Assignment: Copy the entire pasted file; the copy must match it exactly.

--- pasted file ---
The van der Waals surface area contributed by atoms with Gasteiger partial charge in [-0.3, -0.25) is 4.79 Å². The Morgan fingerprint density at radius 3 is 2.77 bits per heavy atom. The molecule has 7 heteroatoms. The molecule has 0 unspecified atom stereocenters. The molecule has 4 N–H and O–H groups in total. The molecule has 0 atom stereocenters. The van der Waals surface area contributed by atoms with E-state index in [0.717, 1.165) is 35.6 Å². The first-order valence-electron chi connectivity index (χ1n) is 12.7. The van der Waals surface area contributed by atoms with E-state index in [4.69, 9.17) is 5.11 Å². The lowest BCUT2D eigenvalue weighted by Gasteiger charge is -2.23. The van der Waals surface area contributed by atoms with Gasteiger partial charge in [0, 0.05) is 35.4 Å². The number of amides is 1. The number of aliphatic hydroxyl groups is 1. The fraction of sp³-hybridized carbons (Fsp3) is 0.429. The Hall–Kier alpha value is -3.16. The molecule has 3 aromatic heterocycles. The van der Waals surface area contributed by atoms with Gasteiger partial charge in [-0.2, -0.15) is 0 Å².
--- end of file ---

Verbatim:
The van der Waals surface area contributed by atoms with Gasteiger partial charge in [-0.3, -0.25) is 4.79 Å². The Morgan fingerprint density at radius 3 is 2.77 bits per heavy atom. The molecule has 7 heteroatoms. The molecule has 0 unspecified atom stereocenters. The molecule has 4 N–H and O–H groups in total. The molecule has 0 atom stereocenters. The van der Waals surface area contributed by atoms with E-state index in [0.717, 1.165) is 35.6 Å². The first-order valence-electron chi connectivity index (χ1n) is 12.7. The van der Waals surface area contributed by atoms with E-state index in [4.69, 9.17) is 5.11 Å². The lowest BCUT2D eigenvalue weighted by Gasteiger charge is -2.23. The van der Waals surface area contributed by atoms with Gasteiger partial charge in [0, 0.05) is 35.4 Å². The number of amides is 1. The number of aliphatic hydroxyl groups is 1. The fraction of sp³-hybridized carbons (Fsp3) is 0.429. The Hall–Kier alpha value is -3.16. The molecule has 3 aromatic heterocycles. The van der Waals surface area contributed by atoms with Gasteiger partial charge in [-0.2, -0.15) is 0 Å².